I’m talking about the main character in what I hope will become my third book. Her name is Robin. As I said, she’s a twin. She has dark, curly hair and green eyes, she’s twenty pounds or so overweight, she’s married with two sons, and she’s a nurse. Her twin sister has died, and Robin carries a terrible secret. That’s what I know.

Even after feedback on the first chapter at Writers in Paradise back in January, I’ve remained stumped by what Robin really desires and what will keep her from getting it. (You can read the short story that prompted this third novel idea at Prime Number: Issue 37; it’s called “Book of Lies.”)

I started over with the beginning, typing it into Scrivener and revising as the story seemed to lead me. I was still worried, though, about not knowing clearly enough who Robin is and where she’s going. I’ve tried applying Ann Hood‘s novel rubric she shared in the Writers in Paradise workshop. It’s a good tool to get a handle on what a story is about (can you say it in a sentence?), determine what the “container” is (time frame and place), and sketch out the main characters and plot points. The rubric helped, but I’m still not there.

Getting from here to there

I have to confess I’ve never been big on plot points, but I’m learning. I tend to want to let the story evolve, which means I probably have to do a lot more work than someone who is able to plan the book out, start to finish. So I had been feeling a little inept as a writer  until I read a piece in The Writer’s Chronicle last week (March/April 2013 issue).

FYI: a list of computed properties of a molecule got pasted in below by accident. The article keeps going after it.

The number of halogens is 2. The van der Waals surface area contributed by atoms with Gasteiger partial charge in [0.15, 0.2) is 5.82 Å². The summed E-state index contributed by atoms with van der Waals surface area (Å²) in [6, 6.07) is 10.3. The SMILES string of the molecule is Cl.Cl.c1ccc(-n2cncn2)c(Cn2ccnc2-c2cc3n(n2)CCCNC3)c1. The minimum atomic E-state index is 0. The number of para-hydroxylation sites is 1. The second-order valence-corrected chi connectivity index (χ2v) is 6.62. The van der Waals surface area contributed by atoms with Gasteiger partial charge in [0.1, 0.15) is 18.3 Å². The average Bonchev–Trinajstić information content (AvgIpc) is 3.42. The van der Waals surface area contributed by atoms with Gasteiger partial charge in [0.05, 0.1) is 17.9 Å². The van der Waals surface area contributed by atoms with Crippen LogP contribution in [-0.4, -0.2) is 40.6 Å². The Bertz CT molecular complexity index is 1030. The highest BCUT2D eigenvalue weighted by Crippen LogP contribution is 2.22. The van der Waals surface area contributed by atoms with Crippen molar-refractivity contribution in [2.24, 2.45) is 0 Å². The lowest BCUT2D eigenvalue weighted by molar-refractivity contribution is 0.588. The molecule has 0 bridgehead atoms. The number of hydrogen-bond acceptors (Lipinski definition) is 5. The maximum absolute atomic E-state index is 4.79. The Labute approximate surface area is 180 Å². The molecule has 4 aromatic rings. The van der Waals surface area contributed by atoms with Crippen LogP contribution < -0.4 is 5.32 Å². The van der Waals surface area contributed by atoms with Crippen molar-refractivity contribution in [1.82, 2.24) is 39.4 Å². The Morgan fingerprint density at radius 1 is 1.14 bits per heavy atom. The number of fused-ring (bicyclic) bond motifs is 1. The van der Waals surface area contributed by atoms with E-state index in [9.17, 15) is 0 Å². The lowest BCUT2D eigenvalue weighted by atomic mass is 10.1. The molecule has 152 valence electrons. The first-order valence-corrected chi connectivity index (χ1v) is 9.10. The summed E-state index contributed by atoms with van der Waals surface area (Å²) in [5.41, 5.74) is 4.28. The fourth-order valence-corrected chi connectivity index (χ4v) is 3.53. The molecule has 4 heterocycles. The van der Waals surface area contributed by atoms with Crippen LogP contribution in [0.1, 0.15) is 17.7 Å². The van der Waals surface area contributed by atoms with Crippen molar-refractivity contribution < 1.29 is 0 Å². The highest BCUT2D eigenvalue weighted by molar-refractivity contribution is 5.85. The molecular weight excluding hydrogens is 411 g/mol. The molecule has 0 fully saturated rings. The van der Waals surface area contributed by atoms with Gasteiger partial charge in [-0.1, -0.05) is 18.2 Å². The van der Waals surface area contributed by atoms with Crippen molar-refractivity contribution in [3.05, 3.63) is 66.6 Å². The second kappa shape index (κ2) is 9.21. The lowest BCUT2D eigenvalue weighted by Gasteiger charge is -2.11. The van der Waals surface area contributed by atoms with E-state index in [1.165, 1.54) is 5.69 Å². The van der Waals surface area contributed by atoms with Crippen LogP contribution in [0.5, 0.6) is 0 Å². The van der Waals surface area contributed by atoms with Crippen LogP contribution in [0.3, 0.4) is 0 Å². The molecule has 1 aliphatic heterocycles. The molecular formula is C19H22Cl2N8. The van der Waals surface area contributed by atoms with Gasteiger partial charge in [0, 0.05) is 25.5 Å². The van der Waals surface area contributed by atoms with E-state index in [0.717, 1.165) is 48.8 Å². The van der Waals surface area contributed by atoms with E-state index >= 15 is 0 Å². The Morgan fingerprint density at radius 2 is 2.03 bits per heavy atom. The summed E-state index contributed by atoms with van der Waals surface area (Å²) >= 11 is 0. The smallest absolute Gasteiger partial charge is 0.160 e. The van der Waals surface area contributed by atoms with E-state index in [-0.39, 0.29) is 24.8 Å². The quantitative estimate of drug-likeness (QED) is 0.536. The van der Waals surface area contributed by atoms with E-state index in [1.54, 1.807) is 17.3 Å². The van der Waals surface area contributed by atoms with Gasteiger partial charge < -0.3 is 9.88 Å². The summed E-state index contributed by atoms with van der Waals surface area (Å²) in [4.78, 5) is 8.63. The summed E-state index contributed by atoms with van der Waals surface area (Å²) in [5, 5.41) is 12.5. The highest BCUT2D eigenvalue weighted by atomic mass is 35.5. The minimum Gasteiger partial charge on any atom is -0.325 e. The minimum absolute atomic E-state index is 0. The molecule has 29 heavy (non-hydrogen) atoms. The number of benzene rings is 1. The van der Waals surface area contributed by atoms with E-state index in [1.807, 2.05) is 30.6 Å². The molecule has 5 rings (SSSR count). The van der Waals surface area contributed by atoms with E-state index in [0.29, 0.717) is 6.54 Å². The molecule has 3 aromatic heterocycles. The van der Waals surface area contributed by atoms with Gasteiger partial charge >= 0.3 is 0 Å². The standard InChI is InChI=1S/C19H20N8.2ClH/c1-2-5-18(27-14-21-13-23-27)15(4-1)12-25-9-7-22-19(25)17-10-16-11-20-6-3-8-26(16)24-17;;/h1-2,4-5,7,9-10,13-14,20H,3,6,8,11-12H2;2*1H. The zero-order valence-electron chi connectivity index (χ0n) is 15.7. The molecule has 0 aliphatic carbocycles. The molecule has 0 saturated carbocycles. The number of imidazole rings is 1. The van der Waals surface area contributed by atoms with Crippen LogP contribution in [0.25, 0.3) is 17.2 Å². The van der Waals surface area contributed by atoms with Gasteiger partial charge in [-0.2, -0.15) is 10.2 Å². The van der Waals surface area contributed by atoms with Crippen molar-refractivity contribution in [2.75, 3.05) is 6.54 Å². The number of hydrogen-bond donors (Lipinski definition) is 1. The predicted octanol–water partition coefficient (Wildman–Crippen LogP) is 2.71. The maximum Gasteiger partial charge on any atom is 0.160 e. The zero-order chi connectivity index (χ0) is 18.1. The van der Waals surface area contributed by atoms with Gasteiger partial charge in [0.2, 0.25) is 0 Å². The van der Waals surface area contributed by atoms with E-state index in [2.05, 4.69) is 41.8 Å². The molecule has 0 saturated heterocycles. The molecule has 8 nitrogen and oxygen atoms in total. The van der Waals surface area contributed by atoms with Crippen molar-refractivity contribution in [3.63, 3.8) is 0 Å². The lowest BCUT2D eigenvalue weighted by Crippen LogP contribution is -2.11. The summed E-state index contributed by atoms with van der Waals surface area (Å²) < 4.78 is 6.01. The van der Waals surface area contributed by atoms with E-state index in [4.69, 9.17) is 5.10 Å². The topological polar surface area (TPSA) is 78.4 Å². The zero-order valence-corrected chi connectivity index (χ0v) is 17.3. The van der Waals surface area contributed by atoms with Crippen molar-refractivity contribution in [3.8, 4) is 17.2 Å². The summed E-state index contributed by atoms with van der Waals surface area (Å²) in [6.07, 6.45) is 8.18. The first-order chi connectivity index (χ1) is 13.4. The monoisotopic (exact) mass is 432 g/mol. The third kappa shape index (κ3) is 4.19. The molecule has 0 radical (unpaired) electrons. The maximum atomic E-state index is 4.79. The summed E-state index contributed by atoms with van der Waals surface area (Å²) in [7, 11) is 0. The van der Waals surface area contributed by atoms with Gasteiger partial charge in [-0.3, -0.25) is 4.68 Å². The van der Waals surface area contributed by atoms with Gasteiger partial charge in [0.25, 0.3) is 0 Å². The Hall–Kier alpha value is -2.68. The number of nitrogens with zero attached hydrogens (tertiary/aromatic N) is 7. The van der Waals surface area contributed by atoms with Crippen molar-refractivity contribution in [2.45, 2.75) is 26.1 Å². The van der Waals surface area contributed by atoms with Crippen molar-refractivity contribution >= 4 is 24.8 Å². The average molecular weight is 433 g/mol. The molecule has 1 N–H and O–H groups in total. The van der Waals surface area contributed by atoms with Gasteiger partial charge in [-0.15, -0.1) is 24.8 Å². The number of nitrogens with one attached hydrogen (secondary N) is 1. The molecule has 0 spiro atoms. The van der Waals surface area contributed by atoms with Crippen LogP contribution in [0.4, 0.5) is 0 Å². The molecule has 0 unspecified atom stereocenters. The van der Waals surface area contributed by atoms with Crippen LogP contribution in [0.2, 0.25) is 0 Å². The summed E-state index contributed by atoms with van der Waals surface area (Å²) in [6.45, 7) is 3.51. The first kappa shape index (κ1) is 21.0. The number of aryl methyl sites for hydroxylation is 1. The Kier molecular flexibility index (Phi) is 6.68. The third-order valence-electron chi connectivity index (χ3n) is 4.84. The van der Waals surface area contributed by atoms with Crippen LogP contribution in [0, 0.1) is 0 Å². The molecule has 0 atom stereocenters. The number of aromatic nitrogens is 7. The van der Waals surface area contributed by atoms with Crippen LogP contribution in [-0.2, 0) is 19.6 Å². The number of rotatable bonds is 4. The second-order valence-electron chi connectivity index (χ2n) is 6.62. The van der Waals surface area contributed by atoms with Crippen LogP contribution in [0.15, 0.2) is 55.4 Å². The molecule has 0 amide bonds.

Many writing experts contend that we should know everything we possibly can about a character before we begin. But in “Homo Sapiens v. Homo Fictus, Or Why a Lot of Knowledge Can Be a Dangerous Thing Too,” David Jauss takes the stance that we don’t have to know everything! In fact, Jauss says it may be preferable not to know; not knowing every little detail ahead of time may lead to richer characterization as we discover things about characters as we write them. (I highly recommend this article; if you’re an AWP member but not a subscriber, you can access it online. Or maybe you can find a copy at your library. It’s worth the read, especially if the issues surrounding characterization are of particular importance to you.)

What a relief!

What Jauss says doesn’t absolve me of all responsibility where this manuscript is concerned. I can’t put the writing on automatic pilot–wouldn’t that be interesting?–but his take allows me the freedom to write about this character and her circumstances and see if, after a while, I’ll discover along with her how she ticks, where she’s headed, and how she’ll get there.

So here we go, my make-believe friend, Robin! Let’s see where the words on the page take both of us.

How do you handle your less-than-cooperative characters? Are you a “know everything” writer or one who goes with the flow?